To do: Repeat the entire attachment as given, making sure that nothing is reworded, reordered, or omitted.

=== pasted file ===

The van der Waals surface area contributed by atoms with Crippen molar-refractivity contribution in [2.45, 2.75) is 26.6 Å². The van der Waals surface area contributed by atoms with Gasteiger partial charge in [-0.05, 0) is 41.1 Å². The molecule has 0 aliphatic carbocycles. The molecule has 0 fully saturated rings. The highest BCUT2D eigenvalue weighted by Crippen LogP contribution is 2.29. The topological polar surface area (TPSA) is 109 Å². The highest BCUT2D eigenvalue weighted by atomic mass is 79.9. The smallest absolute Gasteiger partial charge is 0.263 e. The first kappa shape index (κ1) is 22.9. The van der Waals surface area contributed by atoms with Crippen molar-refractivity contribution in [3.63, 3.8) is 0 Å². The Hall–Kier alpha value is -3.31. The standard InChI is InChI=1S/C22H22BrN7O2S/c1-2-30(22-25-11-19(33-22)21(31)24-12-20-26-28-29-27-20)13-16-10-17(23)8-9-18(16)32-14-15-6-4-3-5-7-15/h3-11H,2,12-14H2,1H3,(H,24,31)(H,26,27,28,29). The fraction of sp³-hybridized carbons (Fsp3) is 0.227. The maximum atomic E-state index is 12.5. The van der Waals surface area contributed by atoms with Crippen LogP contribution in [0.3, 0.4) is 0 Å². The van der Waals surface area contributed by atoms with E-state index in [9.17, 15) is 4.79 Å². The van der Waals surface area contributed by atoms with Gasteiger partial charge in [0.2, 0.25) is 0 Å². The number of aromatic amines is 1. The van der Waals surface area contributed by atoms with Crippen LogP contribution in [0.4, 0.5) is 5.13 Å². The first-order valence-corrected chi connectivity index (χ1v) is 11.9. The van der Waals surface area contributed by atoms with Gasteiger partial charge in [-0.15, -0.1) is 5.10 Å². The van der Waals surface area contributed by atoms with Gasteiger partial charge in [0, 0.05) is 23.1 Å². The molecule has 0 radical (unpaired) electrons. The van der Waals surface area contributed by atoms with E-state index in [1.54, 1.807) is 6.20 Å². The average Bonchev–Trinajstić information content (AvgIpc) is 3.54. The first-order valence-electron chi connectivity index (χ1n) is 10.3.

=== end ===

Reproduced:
The van der Waals surface area contributed by atoms with Crippen molar-refractivity contribution in [2.45, 2.75) is 26.6 Å². The van der Waals surface area contributed by atoms with Gasteiger partial charge in [-0.05, 0) is 41.1 Å². The molecule has 0 aliphatic carbocycles. The molecule has 0 fully saturated rings. The highest BCUT2D eigenvalue weighted by Crippen LogP contribution is 2.29. The topological polar surface area (TPSA) is 109 Å². The highest BCUT2D eigenvalue weighted by atomic mass is 79.9. The smallest absolute Gasteiger partial charge is 0.263 e. The first kappa shape index (κ1) is 22.9. The van der Waals surface area contributed by atoms with Crippen molar-refractivity contribution in [3.63, 3.8) is 0 Å². The Hall–Kier alpha value is -3.31. The standard InChI is InChI=1S/C22H22BrN7O2S/c1-2-30(22-25-11-19(33-22)21(31)24-12-20-26-28-29-27-20)13-16-10-17(23)8-9-18(16)32-14-15-6-4-3-5-7-15/h3-11H,2,12-14H2,1H3,(H,24,31)(H,26,27,28,29). The fraction of sp³-hybridized carbons (Fsp3) is 0.227. The maximum atomic E-state index is 12.5. The van der Waals surface area contributed by atoms with Crippen LogP contribution in [0.3, 0.4) is 0 Å². The van der Waals surface area contributed by atoms with E-state index in [9.17, 15) is 4.79 Å². The van der Waals surface area contributed by atoms with Gasteiger partial charge in [0.2, 0.25) is 0 Å². The number of aromatic amines is 1. The van der Waals surface area contributed by atoms with Crippen LogP contribution in [0.4, 0.5) is 5.13 Å². The first-order valence-corrected chi connectivity index (χ1v) is 11.9. The van der Waals surface area contributed by atoms with Gasteiger partial charge in [-0.15, -0.1) is 5.10 Å². The van der Waals surface area contributed by atoms with Gasteiger partial charge in [0, 0.05) is 23.1 Å². The molecule has 0 radical (unpaired) electrons. The van der Waals surface area contributed by atoms with E-state index in [1.54, 1.807) is 6.20 Å². The average Bonchev–Trinajstić information content (AvgIpc) is 3.54. The first-order valence-electron chi connectivity index (χ1n) is 10.3.